In the PO periodical 971, there is a long article by Nestor Pitrola dedicated to FOS. It upbraids us for saying that “there is no problem of principles in occupying a post together with bureaucratic leaders in a trade union as long as it serves the purpose of advancing the struggle and the demands of the workers, but that occupying posts with Yaski is no good because the CTA leadership supports Kirchner and carries out a policy of betrayal to the workers.” 


We fail to see the point of this criticism. Is it that PO believes that they are contravening principles because they share the FOPETRA leadership with Iagarola, who responds to Moyano? And if the reason for which they share that leadership with a sector of the bureaucracy is not that it is useful for the struggles of the workers, than why do they do so? Only to handle a post in the trade union? Or do they believe that Iagarola from Telephone Workers is not part of the bureaucracy? Or does the rub stem out of the fact that they do not agree that going with Yasky has a different contents, because it means being committed to someone who supports the government?


In that same article, Pitrola accuses us of trying to conceal the truth from the fighters and of not applying workers’ democracy. That is because, if we understand him correctly, because what we have been decidedly against the method used by the PO of publishing loose phrases and quotations out of context of contributions made in an internal discussion of an organisation to which they do not belong. And they declare that this has something to do with workers’ democracy! This is much more similar to the method of espionage that Stalinism had made a habit of, using remorselessly all those who aware or unawares, could serve this purpose.


What we want to do is to develop at a level of the advance guard a discussion on class independence, workers’ democracy, on the features the new leadership should have. But we want to do so by thoroughly developing the political discussion and the debate on programme and not to resort to the method of bamboozling the debate the way the PO does.


Why do they grant us so much space?


This is the question activists who have read PO‘s article are bound to ask themselves. Why should one of the main leaders of a major left-wing party spare the same amount of space for us in this number that LS dedicates to the Russian Revolution, to attack as small a party as the FOS?


On the other hand, this attack has not started now, with the debate on the elections in the CTA. In April 2001 a great march against the AAFTA was held and an important IWL-FI column, and Brazilian workers’ leaders, leaders of Paraguayan peasants, Chilean activists and FOS militants joined in. This column was warmly greeted by workers who marched with the CTA and who opened their cordon for the international column to join in. This made PO furious and they attacked the IWL column with clubs, they broke the arm of one of the FOS militants and seriously injured a workers of the CTA.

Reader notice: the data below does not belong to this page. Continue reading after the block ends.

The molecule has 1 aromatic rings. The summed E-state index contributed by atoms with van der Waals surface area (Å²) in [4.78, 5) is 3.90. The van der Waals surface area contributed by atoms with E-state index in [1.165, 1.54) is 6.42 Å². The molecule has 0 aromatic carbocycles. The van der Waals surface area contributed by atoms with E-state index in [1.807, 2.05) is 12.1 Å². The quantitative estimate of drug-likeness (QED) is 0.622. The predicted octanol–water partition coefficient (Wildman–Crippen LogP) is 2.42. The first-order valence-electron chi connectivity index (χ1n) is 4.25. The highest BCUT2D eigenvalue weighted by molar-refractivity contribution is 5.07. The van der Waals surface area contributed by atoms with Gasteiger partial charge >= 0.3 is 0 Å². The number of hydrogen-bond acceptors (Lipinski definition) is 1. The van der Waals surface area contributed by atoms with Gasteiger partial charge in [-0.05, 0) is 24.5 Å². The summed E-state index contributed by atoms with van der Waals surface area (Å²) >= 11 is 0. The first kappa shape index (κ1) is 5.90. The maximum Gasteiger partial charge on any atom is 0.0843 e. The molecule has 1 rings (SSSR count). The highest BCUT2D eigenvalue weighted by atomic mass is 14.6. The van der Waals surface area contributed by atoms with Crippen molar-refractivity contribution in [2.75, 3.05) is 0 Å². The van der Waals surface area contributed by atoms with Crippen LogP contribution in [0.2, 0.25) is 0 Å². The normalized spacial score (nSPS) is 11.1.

Lately they have been applying the tactics of demand and denunciation (a tactics normally used only for the leaders of the bureaucracy or the bourgeoisie) against our comrade teachers in Bahía Blanca. They distributed leaflets demanding from them, giving the name and surname, to abandon List 2 of the CTA and to support List 3.


And all this is part of a systematic attack against Morenism. The latest has been a defamatory accusation against Nahuel Moreno in relation to his policy towards the State of Israel, which we responded in number 127 of our Lucha Socialista.


This attack is no coincidence


We believe that what the PO is attacking is a way of conducting policies, a conception. A conception that Morenism has always upheld, that of defending unity of struggle and a thorough exercise of workers’ democracy in order to advance in the struggle against the governments, the employers and the bureaucracy. This conception has led us to stand up against those who have pretended to impose the decisions of the political trends making them prevail over the democratic resolutions of mass organisms.


This was what made us confront the way the PO acted in the Piquetero Block (of which we were founders) and in the ANT just as we challenged the way the MST acted in the Popular Assemblies.


These methods have a lot to do with an electoral logic that forces them to constantly stand apart and draw the attention of the media even in the foremost moments of the revolution, to place all the emphasis on the Constituent Assembly and not on the development of organisation of power.


It is a well-known fact that these methods could not be defeated and that they led to the sterilisation of the Popular Assemblies and the Piquetero Assemblies, the embryos of dual power of the 2002 revolution. They were turned into fenced-in manors of the MST and the PO and engaged in the service of their electoral policies, something that became extremely useful for the regime to deviate the revolution into an electoral solution. Our Morenist conception has led us to challenge these methods in the trade union plenary meeting held on 2 April 2005 and to coincide with an ample fringe of fighters with whom we organised the Labour Day rally on the Lorea Square and the MIC.


All this is what caused the PO attack. They are not harassing a small party. They are out against a policy and a conception that challenges them and goes out to meet of the feeling in ample sectors of activism who repudiate their methods. That is why the raid against the FOS is part of an attack against the new leaderships and everything they cannot lead and control.